He drops us off and he enjoys his cup very much. (Everyone of our lifts… well, almost everyone, got a cup with my great artistic skills employed in the form of a Sponge Bob sketch and a ‘thanks for the ride’ note. We added a food bonus – filled them up with Dutch peppernoten). The elusive A10 was ours! Time, 2pm (!). From now on, a positive turn comes about (which was definitely overdue!).
‘Hi’ calls a guy from the side of the road. Klementina jumps at the chance: “Excuse moi, direction Bourdeaux?” After struggling to reply in French, the driver hopefully asks “Do you speak English?” “Of course!”
Lift 15 – Australian ruggers with a new car from Paris. They were great company and a joy to have a lift from, noting that they don’t normally pick up hitchhikers. They were on their way to Montpellier… near Spain, on the seaside. Thoughts race and hearts beat faster as we conclude this could be near San Sebastian. Frantic search of the map, however, tells us that it is to the east of Spain and our San Sebastian is on the west coast. At least they can take us to Orleans.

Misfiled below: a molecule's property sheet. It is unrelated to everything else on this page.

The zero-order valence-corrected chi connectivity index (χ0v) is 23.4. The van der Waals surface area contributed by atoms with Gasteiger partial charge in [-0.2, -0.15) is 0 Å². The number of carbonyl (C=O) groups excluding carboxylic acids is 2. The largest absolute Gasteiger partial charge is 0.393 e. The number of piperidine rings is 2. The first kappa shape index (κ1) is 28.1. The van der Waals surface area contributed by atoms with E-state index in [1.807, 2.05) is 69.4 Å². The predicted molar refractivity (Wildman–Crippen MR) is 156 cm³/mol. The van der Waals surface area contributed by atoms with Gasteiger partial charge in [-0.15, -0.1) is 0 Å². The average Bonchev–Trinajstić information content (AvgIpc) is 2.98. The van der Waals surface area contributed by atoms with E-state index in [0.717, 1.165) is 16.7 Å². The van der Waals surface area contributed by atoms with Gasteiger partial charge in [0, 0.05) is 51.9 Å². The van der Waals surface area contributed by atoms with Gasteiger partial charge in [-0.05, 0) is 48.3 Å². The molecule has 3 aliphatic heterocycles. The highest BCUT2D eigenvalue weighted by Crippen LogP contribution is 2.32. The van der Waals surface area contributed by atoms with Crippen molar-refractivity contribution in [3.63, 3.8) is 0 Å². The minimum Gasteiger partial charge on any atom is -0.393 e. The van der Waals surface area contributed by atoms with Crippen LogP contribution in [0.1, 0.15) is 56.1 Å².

Tragically, in Orleans we realize we had left our beautiful signs behind. Our hearts sink. After this point… we don’t really know what happened. But our guess is, something so monumental that our brains had blocked it from ever being remembered. Anyway, we get a lift to Tours from Lift 16 –who knows who that was? At Tours we meet another UCU group of three, we exchange tales of tragedy. As Tina proposed to go to the toilet, someone taps me on the shoulder and asks me if we wanted to go to Poitier. No signs necessary here. The team of three looked annoyed, we feel a little bit guilty, but nevertheless we hop in the car, taking the place of an also annoyed Jack Russell. We stop feeling too guilty as Lift 17 – ‘do you speak French? No? I don’t speak English either’, a Jack Russell, Mum and a son smokers – were in fact asked to give us a lift in Tours, but had declined. Most of the trip we slept. We wake up at a sunny petrol station outside Poitiers. A very unceremonial goodbye with Lift 17 as we sit down to flip the map over(!) and make a new sign. Poitier petrol station was full of weird Gothic looking kids who were definitely not going surfing in San Sebastian.